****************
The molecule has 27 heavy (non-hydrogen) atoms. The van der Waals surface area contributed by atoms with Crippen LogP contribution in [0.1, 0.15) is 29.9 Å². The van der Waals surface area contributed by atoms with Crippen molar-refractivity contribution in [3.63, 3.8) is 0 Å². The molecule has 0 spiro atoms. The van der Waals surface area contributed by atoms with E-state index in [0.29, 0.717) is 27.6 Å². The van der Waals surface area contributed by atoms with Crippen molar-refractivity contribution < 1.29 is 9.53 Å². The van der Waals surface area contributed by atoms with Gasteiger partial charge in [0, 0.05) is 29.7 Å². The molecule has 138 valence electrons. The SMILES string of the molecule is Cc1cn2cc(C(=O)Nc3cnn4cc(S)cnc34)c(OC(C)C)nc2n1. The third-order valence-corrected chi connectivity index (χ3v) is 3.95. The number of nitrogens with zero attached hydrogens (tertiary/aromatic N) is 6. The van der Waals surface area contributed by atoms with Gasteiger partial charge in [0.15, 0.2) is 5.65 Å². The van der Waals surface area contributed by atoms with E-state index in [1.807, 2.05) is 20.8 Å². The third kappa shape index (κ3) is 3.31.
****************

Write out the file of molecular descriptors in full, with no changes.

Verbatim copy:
The molecule has 27 heavy (non-hydrogen) atoms. The van der Waals surface area contributed by atoms with Crippen LogP contribution in [0.1, 0.15) is 29.9 Å². The van der Waals surface area contributed by atoms with Crippen molar-refractivity contribution in [3.63, 3.8) is 0 Å². The molecule has 0 spiro atoms. The van der Waals surface area contributed by atoms with E-state index in [0.29, 0.717) is 27.6 Å². The van der Waals surface area contributed by atoms with Crippen molar-refractivity contribution < 1.29 is 9.53 Å². The van der Waals surface area contributed by atoms with Gasteiger partial charge in [0, 0.05) is 29.7 Å². The molecule has 138 valence electrons. The SMILES string of the molecule is Cc1cn2cc(C(=O)Nc3cnn4cc(S)cnc34)c(OC(C)C)nc2n1. The third-order valence-corrected chi connectivity index (χ3v) is 3.95. The number of nitrogens with zero attached hydrogens (tertiary/aromatic N) is 6. The van der Waals surface area contributed by atoms with Gasteiger partial charge in [0.15, 0.2) is 5.65 Å². The van der Waals surface area contributed by atoms with E-state index in [1.807, 2.05) is 20.8 Å². The third kappa shape index (κ3) is 3.31.